Learning From Europe: A Reply To Paul Krugman

By Chandrashekar (Chandra) Tamirisa, (On Twitter) @c_tamirisa

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Paul Krugman, ever the shrewd academic, is trying to make a case for America to become Europa through his Op-Ed column in The New York Times. He is arguing that Europeans have nearly the same per capita gross domestic product (income per person) as the United States, even though they are a social democracy and we are a capitalist democracy, because U.S population has grown. Implicit in this argument is that Europeans enjoy a better quality of life than Americans, while being just as productive, because they work fewer hours. And Europe is also just as dynamic as the United States, he says.

On the surface, there is nothing wrong with this picture, if not being beguiling. It would make an American feel that he or she is perhaps working far too hard because they are paying less in taxes compared to their European counterparts and are not getting much in return for doing so: not health care, not schools and not most other things unless he or she is wealthy. Middle class is not cutting it anymore in America, implies Krugman, so we have to become European so that a large government can intermediate between the American rich such as himself and the rest.

A closer look, however, can be far more revealing. U.S population growth rate is close to its replacement rate. That of Europe is on a knife-edge. Their lower population relative to nearly the same output, aggregated across politically separate countries, is giving them nearly the same per capita income as the U.S. Meaning, the Economic and Monetary Union’s (EMU’s) or the European Union’s (EU’s) per capita GDP is not comparable to that of the United States. It is a figment of summation and averaging over heterogeneous economies across the political spectrum from France to the U.K, with Germany somewhere in between and the three together carrying the less productive southern European states from Spain to Greece.

In fact, the Europeans would want their populations to grow, because whatever the snapshot of perhaps the Solow closed-economy growth model he is applying to his analysis, the projections in the long run through 2050 imply that their decreasing populations do not necessarily translate to higher GDP per capita but lower. Further, the European GDP per capita, even if we are to forgive the EU for not being one country, is because they are the EU and the EMU; because, they have liberalized to move in the direction of the U.S economic model to unify. So, Krugman is missing the reform dynamic in Europe that has been playing out since the end of World War II.

The differences across social strata in the United States in income are largely socio-economic, currently impacting all racial and ethnic groups, because of many factors such as education, race, gender and government policies but not because of nationality or culture. In Europe, if hypothetically, the renowned and well-off Paul Krugman were to become a citizen of any of the 27 EU countries, he will not enjoy the same quality of life as the native elites of his adopted country. To many Americans, Europe is heritage. To Europeans it is truly native.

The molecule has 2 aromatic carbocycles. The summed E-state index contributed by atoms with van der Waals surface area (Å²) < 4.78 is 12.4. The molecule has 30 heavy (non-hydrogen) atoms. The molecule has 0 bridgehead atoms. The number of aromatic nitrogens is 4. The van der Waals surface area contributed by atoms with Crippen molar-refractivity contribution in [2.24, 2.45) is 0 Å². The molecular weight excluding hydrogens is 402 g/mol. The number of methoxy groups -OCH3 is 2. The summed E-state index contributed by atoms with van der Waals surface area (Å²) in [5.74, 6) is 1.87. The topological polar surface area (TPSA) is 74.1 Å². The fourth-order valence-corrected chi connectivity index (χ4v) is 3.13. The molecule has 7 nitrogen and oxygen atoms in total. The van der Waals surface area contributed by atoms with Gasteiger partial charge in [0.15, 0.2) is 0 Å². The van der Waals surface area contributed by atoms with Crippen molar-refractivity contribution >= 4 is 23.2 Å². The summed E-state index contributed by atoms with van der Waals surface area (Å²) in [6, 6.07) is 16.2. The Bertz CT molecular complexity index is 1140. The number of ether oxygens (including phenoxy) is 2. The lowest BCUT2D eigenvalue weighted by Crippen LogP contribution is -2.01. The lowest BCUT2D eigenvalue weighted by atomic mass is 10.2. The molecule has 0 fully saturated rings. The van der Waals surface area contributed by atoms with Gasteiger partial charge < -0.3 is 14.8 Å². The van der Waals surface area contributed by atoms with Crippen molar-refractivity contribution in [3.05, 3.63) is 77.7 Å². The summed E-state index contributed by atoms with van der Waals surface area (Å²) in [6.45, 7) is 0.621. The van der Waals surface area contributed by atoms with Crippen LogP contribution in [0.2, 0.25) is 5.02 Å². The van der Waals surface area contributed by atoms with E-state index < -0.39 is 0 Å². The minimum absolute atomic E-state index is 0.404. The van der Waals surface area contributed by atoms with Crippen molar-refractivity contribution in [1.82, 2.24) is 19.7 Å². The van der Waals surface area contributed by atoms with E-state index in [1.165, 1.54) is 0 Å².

Europeans are paying higher taxes for safeguarding their cultural and ethnic identities, to preserve their homogeneity, which only governments can do, and secondarily for public services through redistribution because cohesiveness can be achieved through redistribution in return for the intangible of homogeneity. Raising their per capita GDP anymore than it is will require them to trade-off cultural preservation for more integration. That is to become more like the United States. This is the choice confronting Europe as it enlarges.

It is okay if Brazil, Russia and China along with many other countries in the world try to emulate the EU, because they will have a more efficient role model that is consistent with their predilections for economic management. If the transition and emerging countries (outside of India which has already achieved, politically, two millennia ago, what Europe is trying to achieve by 2050 and has been a vibrant democracy for more than 60 years after seeking it of its own accord from the British Empire in 1947 similar to the United States in 1776) reform to become the EU, they would be moving right. If America does, it would be gratuitously moving left because it is ideological, not rational, to do so.

Europe has little choice but to liberalize to sustain their union going forward. America can remain true to itself and reform within its founding parameters to become more efficient and effective as a government, while being less expensive to its citizens. The quality of America’s government must improve, not its quantity and overall, all societies must reexamine the role of quality of life in their growth accounting closely, because consuming more, albeit being the definition of standard of living does not necessarily imply the corollary of living well just as visiting a doctor more often to live longer is not the same as living longer without doing so.

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About Chandrashekar (Chandra) Tamirisa

http://www.thecommonera.com/Common_Era/Me.html
This entry was posted in Economics, Politics, Transformations LLC and tagged , , . Bookmark the permalink.

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